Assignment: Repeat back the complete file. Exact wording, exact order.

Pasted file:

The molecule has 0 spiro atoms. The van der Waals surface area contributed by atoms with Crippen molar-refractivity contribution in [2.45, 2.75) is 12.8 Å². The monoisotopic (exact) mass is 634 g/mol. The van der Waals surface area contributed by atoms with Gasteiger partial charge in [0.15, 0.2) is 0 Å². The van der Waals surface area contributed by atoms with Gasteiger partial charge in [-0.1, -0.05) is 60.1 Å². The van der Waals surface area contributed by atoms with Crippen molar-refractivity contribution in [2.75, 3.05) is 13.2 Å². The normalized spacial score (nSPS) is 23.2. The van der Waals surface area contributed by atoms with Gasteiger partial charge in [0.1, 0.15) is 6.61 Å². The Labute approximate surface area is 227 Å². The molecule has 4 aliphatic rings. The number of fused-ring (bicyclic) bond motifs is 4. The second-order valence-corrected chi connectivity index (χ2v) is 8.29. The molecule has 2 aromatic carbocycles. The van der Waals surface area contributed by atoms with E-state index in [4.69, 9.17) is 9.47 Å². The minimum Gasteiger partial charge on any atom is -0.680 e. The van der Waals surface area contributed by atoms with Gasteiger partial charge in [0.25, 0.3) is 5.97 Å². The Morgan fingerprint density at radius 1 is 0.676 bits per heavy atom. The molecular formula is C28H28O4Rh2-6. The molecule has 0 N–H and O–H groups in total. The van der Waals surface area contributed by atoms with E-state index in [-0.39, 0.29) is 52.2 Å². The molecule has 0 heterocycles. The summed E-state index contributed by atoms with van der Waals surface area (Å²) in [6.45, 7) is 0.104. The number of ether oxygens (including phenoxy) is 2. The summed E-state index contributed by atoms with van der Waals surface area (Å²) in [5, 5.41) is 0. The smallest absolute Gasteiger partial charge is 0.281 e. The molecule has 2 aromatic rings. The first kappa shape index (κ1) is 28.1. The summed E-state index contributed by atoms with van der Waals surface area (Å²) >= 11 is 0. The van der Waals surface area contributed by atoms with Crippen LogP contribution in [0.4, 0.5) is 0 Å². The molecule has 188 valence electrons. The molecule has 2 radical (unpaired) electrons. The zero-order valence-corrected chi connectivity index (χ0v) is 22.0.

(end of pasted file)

The molecule has 0 spiro atoms. The van der Waals surface area contributed by atoms with Crippen molar-refractivity contribution in [2.45, 2.75) is 12.8 Å². The monoisotopic (exact) mass is 634 g/mol. The van der Waals surface area contributed by atoms with Gasteiger partial charge in [0.15, 0.2) is 0 Å². The van der Waals surface area contributed by atoms with Gasteiger partial charge in [-0.1, -0.05) is 60.1 Å². The van der Waals surface area contributed by atoms with Crippen molar-refractivity contribution in [2.75, 3.05) is 13.2 Å². The normalized spacial score (nSPS) is 23.2. The van der Waals surface area contributed by atoms with Gasteiger partial charge in [0.1, 0.15) is 6.61 Å². The Labute approximate surface area is 227 Å². The molecule has 4 aliphatic rings. The number of fused-ring (bicyclic) bond motifs is 4. The second-order valence-corrected chi connectivity index (χ2v) is 8.29. The molecule has 2 aromatic carbocycles. The van der Waals surface area contributed by atoms with E-state index in [4.69, 9.17) is 9.47 Å². The minimum Gasteiger partial charge on any atom is -0.680 e. The van der Waals surface area contributed by atoms with Gasteiger partial charge in [0.25, 0.3) is 5.97 Å². The Morgan fingerprint density at radius 1 is 0.676 bits per heavy atom. The molecular formula is C28H28O4Rh2-6. The molecule has 0 N–H and O–H groups in total. The van der Waals surface area contributed by atoms with E-state index in [-0.39, 0.29) is 52.2 Å². The molecule has 0 heterocycles. The summed E-state index contributed by atoms with van der Waals surface area (Å²) in [6.45, 7) is 0.104. The number of ether oxygens (including phenoxy) is 2. The summed E-state index contributed by atoms with van der Waals surface area (Å²) in [5, 5.41) is 0. The smallest absolute Gasteiger partial charge is 0.281 e. The molecule has 2 aromatic rings. The first kappa shape index (κ1) is 28.1. The summed E-state index contributed by atoms with van der Waals surface area (Å²) >= 11 is 0. The van der Waals surface area contributed by atoms with Crippen LogP contribution in [0.4, 0.5) is 0 Å². The molecule has 188 valence electrons. The molecule has 2 radical (unpaired) electrons. The zero-order valence-corrected chi connectivity index (χ0v) is 22.0.